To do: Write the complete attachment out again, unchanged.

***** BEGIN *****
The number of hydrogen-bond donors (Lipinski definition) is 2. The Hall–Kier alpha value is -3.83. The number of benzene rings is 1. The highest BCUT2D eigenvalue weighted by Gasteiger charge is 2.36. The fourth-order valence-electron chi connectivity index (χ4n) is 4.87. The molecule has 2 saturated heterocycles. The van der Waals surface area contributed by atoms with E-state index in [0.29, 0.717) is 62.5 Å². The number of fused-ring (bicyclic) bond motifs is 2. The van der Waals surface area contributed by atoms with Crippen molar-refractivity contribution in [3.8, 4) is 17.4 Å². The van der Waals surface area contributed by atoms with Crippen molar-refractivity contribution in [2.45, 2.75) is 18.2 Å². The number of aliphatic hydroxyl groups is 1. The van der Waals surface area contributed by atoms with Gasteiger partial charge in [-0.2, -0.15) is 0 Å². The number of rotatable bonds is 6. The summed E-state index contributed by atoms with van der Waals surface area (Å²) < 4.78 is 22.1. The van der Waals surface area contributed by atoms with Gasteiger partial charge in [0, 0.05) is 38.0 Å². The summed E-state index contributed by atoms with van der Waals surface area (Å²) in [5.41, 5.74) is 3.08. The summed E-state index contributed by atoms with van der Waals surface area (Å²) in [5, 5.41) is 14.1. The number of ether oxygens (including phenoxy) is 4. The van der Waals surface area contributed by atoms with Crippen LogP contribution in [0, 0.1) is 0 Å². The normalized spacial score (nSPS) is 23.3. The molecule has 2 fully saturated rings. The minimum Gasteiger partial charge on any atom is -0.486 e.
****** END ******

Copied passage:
The number of hydrogen-bond donors (Lipinski definition) is 2. The Hall–Kier alpha value is -3.83. The number of benzene rings is 1. The highest BCUT2D eigenvalue weighted by Gasteiger charge is 2.36. The fourth-order valence-electron chi connectivity index (χ4n) is 4.87. The molecule has 2 saturated heterocycles. The van der Waals surface area contributed by atoms with E-state index in [0.29, 0.717) is 62.5 Å². The number of fused-ring (bicyclic) bond motifs is 2. The van der Waals surface area contributed by atoms with Crippen molar-refractivity contribution in [3.8, 4) is 17.4 Å². The van der Waals surface area contributed by atoms with Crippen molar-refractivity contribution in [2.45, 2.75) is 18.2 Å². The number of aliphatic hydroxyl groups is 1. The van der Waals surface area contributed by atoms with Gasteiger partial charge in [-0.2, -0.15) is 0 Å². The number of rotatable bonds is 6. The summed E-state index contributed by atoms with van der Waals surface area (Å²) < 4.78 is 22.1. The van der Waals surface area contributed by atoms with Gasteiger partial charge in [0, 0.05) is 38.0 Å². The summed E-state index contributed by atoms with van der Waals surface area (Å²) in [5.41, 5.74) is 3.08. The summed E-state index contributed by atoms with van der Waals surface area (Å²) in [5, 5.41) is 14.1. The number of ether oxygens (including phenoxy) is 4. The van der Waals surface area contributed by atoms with Crippen LogP contribution in [0, 0.1) is 0 Å². The normalized spacial score (nSPS) is 23.3. The molecule has 2 fully saturated rings. The minimum Gasteiger partial charge on any atom is -0.486 e.